Monday, April 30, 2012


Accomplishments, yes:

Per Seneca Doane at DailyKos, here's the list reeled off at the 5:00 mark:

The Obama campaign ticks off a list of accomplishments that they presumably think is aimed straight for the heart, mind, and gut of the electorate. Each one rotates up on a panel, one of them every 2.5 seconds. 32 of them over 80 seconds. Here's the entire list:

o 4.2 million jobs saved
o cut taxes for 160 million Americans
o Wall Street reform passed
o 18 tax cuts for small businesses
o Unfair credit card fees eliminated
o 466,000 new manufacturing jobs
o $1 Trillion in spending cuts
o Protected reproductive rights
o Stem cell research funded
o Fuel efficiency standards doubling
o U.S. oil production at 8-year high
o Natural gas production at all-time high
o Renewable energy production at 27%
o First Latina Supreme Court Justice appointed
o $100 billion invested in science and research
o Iraq War ended
o Libya liberated
o Osama bin Laden dead
o Incentives to hire unemployed Veterans
o "Don't Ask, Don't Tell" ended
o Unemployment benefits extended
o Equal Pay for women protected
o Health care reform passed
o Seniors' drug costs lowered
o College Pell Grants doubled
o Guaranteed coverage for contraception
o Medicare and Social Security protected
o Auto industry saved
How could America not re-elect this President?

Sunday, April 29, 2012


Robert Gibbs, Obama campaign advisor, said it best on Meet the Press this weekend:

"I think sometimes you listen to the Romney campaign and they do think a lot people in this country are stupid," Gibbs told NBC's David Gregory. "Their message is: You didn't clean up our mess fast enough."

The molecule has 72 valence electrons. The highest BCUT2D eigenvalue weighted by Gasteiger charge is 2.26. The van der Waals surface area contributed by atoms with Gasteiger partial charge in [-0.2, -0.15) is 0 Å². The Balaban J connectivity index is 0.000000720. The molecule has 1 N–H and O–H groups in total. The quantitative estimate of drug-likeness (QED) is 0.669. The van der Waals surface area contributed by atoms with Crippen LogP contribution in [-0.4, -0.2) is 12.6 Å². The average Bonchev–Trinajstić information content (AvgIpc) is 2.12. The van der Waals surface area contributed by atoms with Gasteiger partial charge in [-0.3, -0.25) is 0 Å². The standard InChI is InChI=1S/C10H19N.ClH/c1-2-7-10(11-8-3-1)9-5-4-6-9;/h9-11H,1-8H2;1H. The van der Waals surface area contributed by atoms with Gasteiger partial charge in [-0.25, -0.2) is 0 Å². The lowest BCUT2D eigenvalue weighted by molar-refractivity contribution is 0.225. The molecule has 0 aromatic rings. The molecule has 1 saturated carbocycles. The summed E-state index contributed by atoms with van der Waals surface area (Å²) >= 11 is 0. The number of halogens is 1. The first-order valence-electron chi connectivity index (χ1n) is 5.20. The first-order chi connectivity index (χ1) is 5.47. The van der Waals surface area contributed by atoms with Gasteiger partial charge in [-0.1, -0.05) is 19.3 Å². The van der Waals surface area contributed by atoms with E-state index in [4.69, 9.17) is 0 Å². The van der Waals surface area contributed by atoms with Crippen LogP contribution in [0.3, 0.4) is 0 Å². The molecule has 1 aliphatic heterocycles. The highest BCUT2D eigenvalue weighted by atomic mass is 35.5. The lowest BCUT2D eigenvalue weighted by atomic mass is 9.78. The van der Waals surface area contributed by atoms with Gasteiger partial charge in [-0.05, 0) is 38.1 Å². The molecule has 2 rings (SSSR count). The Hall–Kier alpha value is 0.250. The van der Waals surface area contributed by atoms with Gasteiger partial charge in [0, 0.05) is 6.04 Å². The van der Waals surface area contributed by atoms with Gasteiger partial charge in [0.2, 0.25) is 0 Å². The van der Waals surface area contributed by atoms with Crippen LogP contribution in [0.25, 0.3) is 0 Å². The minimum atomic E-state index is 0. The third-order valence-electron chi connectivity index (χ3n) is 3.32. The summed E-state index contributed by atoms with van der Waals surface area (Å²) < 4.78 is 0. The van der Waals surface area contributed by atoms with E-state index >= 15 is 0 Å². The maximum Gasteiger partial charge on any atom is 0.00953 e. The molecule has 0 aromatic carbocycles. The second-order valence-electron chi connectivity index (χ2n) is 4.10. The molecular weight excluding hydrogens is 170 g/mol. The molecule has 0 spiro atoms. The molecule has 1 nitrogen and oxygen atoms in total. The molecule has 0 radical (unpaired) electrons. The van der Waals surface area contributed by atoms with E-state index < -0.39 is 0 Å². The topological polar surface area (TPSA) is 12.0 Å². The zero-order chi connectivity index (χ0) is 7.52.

More direct swipes at Romney and the failed GOP philosophy of governance:

"The last six months of the Bush administration, we lost three and half million jobs. We know this about Mitt Romney: He's not a job creator. When he was governor of Massachusetts, they were 47th out of 50 in job creation. His experience is in downsizing, outsourcing jobs and bankrupting companies and walking away with a lot of money for himself."

Gibbs added: "His economic ideas are the failed economic ideas that we tried for eight years, tax cuts for millionaires and billionaires, and letting Wall Street going back to writing the rules all over again. That is the policies that got us into this mess."

Thomas E. Mann and Norman Ornstein of two different institutes with two different political bents have joined forces to actually tell the truth: the reason our political system is so frustratingly polarized is almost entirely the fault of the modern-day Republican Party:

We have been studying Washington politics and Congress for more than 40 years, and never have we seen them this dysfunctional. In our past writings, we have criticized both parties when we believed it was warranted. Today, however, we have no choice but to acknowledge that the core of the problem lies with the Republican Party.

The GOP has become an insurgent outlier in American politics. It is ideologically extreme; scornful of compromise; unmoved by conventional understanding of facts, evidence and science; and dismissive of the legitimacy of its political opposition.

When one party moves this far from the mainstream, it makes it nearly impossible for the political system to deal constructively with the country’s challenges.